Dartmouth Researchers Question ‘Greenness’ of Wood as Fuel


“It’s not easy being green,” Kermit the frog tells us. This simple statement reflects the travails of life as an amphibian, and also holds true for choices we face as environmentally responsible citizens.

Some among us have chosen wood as a power source, long considered a renewable resource and a desirable alternative to fossil fuels. However, Dartmouth’s Andrew Friedland raises the specter that wood also has serious drawbacks.

Taylor Hornig ’13, right, takes a soil sample in the woods with forest ecosystem scientist Andrew Friedland, left, and graduate student Chelsea Vario. (Photo by Eli Burakian ’00)

“If you are specifically going out and logging forests to fuel your wood stove, maybe it is not as green as we think,” says Friedland, the Richard and Jane Pearl Professor in Environmental Studies.

Conventional wisdom holds that new-growth trees that replace those cut down will absorb atmospheric carbon released from the burning of the wood. This carbon enters the atmosphere as carbon dioxide, a greenhouse gas that contributes to the ongoing processes of climate change and global warming. However, there are other sources of carbon to consider.

Friedland, an environmental and forest ecosystem scientist, says arguments in favor of wood often ignore the quantities of carbon liberated from the soil as it is disturbed by intensive forest management practices such as logging.

He leads a team of students and colleagues who have conducted research in New Hampshire and scoured the literature to uncover data that shed light on the relationship between mineral soil carbon and logging. “What I am speaking of is the stored plant carbon that is deep below the surface, more than 45 centimeters (18 inches) down in what we call the mineral soil,” says Friedland.

Professor Andrew Friedland, left, Claire Hornig ’13, and graduate student Chelsea Vario discuss their research. (Photo by Eli Burakian ’00)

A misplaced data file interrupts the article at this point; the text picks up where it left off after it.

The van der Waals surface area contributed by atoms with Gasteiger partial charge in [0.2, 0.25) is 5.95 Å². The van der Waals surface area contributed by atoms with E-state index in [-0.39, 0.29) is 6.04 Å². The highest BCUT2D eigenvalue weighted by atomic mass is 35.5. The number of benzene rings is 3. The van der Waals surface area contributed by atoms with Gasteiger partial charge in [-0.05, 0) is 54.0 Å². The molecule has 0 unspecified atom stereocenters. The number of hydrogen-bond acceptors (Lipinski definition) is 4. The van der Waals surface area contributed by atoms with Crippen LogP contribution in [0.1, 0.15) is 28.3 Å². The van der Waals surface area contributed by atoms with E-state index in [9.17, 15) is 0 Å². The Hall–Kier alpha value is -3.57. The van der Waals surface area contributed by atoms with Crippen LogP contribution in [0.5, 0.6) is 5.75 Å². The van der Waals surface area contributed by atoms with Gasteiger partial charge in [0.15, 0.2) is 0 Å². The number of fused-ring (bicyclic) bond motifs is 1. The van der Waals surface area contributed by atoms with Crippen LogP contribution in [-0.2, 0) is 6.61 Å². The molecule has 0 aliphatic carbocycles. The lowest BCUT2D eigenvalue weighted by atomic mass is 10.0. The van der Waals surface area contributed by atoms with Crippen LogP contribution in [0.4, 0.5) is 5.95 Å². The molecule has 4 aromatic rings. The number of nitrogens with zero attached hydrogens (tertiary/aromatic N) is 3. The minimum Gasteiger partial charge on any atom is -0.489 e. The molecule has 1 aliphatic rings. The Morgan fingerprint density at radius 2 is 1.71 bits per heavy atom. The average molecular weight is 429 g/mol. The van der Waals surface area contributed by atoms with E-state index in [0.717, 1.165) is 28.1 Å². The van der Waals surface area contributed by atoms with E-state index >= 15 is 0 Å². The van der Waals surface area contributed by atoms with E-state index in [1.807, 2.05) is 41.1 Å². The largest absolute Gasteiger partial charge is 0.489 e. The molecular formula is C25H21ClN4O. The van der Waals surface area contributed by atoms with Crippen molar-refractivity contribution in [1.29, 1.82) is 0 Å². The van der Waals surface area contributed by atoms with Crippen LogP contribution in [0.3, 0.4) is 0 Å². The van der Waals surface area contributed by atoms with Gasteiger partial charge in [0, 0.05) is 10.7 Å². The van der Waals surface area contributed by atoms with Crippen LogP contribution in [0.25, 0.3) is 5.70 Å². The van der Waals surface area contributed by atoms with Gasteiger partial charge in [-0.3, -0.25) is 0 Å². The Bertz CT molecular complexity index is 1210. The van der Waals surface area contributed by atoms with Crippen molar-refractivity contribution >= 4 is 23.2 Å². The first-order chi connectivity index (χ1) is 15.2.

The prevailing opinion is that this carbon stays locked in the mineral soil indefinitely. However, Friedland contends that when the surface soil is disturbed, organic acids or microorganisms migrate downward and prime the release of carbon from the deep mineral soil.

Members of Friedland’s team have published a paper in Global Change Biology Bioenergy that summarizes their findings. Thomas Buchholz, a postdoctoral research associate at both Dartmouth and the University of Vermont, is first among the co-authors, who include Claire “Taylor“ Hornig ’13, a recent prize-winning graduate with high honors in environmental studies. Hornig is the granddaughter of Emeritus Professor James Horning, a cofounder of the Environmental Studies Program at Dartmouth.

Friedland and his colleagues have gathered data from sites worldwide, investigating the phenomenon of carbon released by the soil. They reviewed information from California, Nova Scotia, and Mongolia, as well as studies in New Hampshire conducted by Friedland and his former graduate student Lynne Zummo.

They used a chronosequence approach, which entails looking for similar forests that were logged five years ago, 25 years ago, 50 years ago, 75 years ago, and 100 years ago, comparing the relative amounts of carbon in the soil. Friedland, in collaboration with Taylor Hornig and graduate student Chelsea Vario, is preparing a paper that documents and models the same pattern of mineral soil carbon loss throughout these forests.

Friedland suggests the need for an assessment of logging practices worldwide to determine the impact they may have on our increasing load of atmospheric carbon dioxide.

”If we are going to start changing recommendations and tell people to leave oil and coal in the ground, and burn more wood, we first need the solid science behind that recommendation,“ says Friedland. ”Wood still might be a green choice, but let’s know all the consequences of everything that we do—and some of these consequences are not currently being discussed or appreciated or evaluated."

Joseph Blumberg